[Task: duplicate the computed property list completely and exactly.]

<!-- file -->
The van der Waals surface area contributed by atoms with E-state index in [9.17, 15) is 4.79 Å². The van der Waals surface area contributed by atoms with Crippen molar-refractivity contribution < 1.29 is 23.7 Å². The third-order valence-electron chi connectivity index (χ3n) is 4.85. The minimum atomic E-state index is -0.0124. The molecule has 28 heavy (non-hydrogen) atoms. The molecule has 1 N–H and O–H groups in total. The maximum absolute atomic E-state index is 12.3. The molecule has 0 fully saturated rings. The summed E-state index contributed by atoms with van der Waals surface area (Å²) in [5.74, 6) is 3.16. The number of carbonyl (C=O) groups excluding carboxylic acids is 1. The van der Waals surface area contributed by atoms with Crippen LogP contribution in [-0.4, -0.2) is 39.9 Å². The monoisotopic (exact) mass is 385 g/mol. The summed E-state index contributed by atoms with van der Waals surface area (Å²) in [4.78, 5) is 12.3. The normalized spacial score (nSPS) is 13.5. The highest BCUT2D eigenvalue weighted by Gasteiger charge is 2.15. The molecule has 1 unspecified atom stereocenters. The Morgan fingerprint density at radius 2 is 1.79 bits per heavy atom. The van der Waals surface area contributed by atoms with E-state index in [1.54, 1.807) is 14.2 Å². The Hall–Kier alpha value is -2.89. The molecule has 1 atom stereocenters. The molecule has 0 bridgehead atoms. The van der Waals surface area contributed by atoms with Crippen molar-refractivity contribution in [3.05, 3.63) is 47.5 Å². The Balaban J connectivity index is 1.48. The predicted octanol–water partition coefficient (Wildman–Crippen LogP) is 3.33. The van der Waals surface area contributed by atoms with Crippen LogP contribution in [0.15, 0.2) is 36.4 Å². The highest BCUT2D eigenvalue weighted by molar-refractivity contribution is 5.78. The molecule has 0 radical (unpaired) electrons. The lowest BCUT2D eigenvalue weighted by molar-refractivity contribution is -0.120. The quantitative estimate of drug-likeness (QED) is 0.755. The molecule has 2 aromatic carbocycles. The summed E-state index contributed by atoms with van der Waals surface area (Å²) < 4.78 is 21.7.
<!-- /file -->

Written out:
The van der Waals surface area contributed by atoms with E-state index in [9.17, 15) is 4.79 Å². The van der Waals surface area contributed by atoms with Crippen molar-refractivity contribution < 1.29 is 23.7 Å². The third-order valence-electron chi connectivity index (χ3n) is 4.85. The minimum atomic E-state index is -0.0124. The molecule has 28 heavy (non-hydrogen) atoms. The molecule has 1 N–H and O–H groups in total. The maximum absolute atomic E-state index is 12.3. The molecule has 0 fully saturated rings. The summed E-state index contributed by atoms with van der Waals surface area (Å²) in [5.74, 6) is 3.16. The number of carbonyl (C=O) groups excluding carboxylic acids is 1. The van der Waals surface area contributed by atoms with Crippen LogP contribution in [-0.4, -0.2) is 39.9 Å². The monoisotopic (exact) mass is 385 g/mol. The summed E-state index contributed by atoms with van der Waals surface area (Å²) in [4.78, 5) is 12.3. The normalized spacial score (nSPS) is 13.5. The highest BCUT2D eigenvalue weighted by Gasteiger charge is 2.15. The molecule has 1 unspecified atom stereocenters. The Morgan fingerprint density at radius 2 is 1.79 bits per heavy atom. The van der Waals surface area contributed by atoms with E-state index in [1.54, 1.807) is 14.2 Å². The Hall–Kier alpha value is -2.89. The molecule has 1 atom stereocenters. The molecule has 0 bridgehead atoms. The van der Waals surface area contributed by atoms with Crippen molar-refractivity contribution in [3.05, 3.63) is 47.5 Å². The Balaban J connectivity index is 1.48. The predicted octanol–water partition coefficient (Wildman–Crippen LogP) is 3.33. The van der Waals surface area contributed by atoms with Crippen LogP contribution in [0.15, 0.2) is 36.4 Å². The highest BCUT2D eigenvalue weighted by molar-refractivity contribution is 5.78. The molecule has 0 radical (unpaired) electrons. The lowest BCUT2D eigenvalue weighted by molar-refractivity contribution is -0.120. The quantitative estimate of drug-likeness (QED) is 0.755. The molecule has 2 aromatic carbocycles. The summed E-state index contributed by atoms with van der Waals surface area (Å²) < 4.78 is 21.7.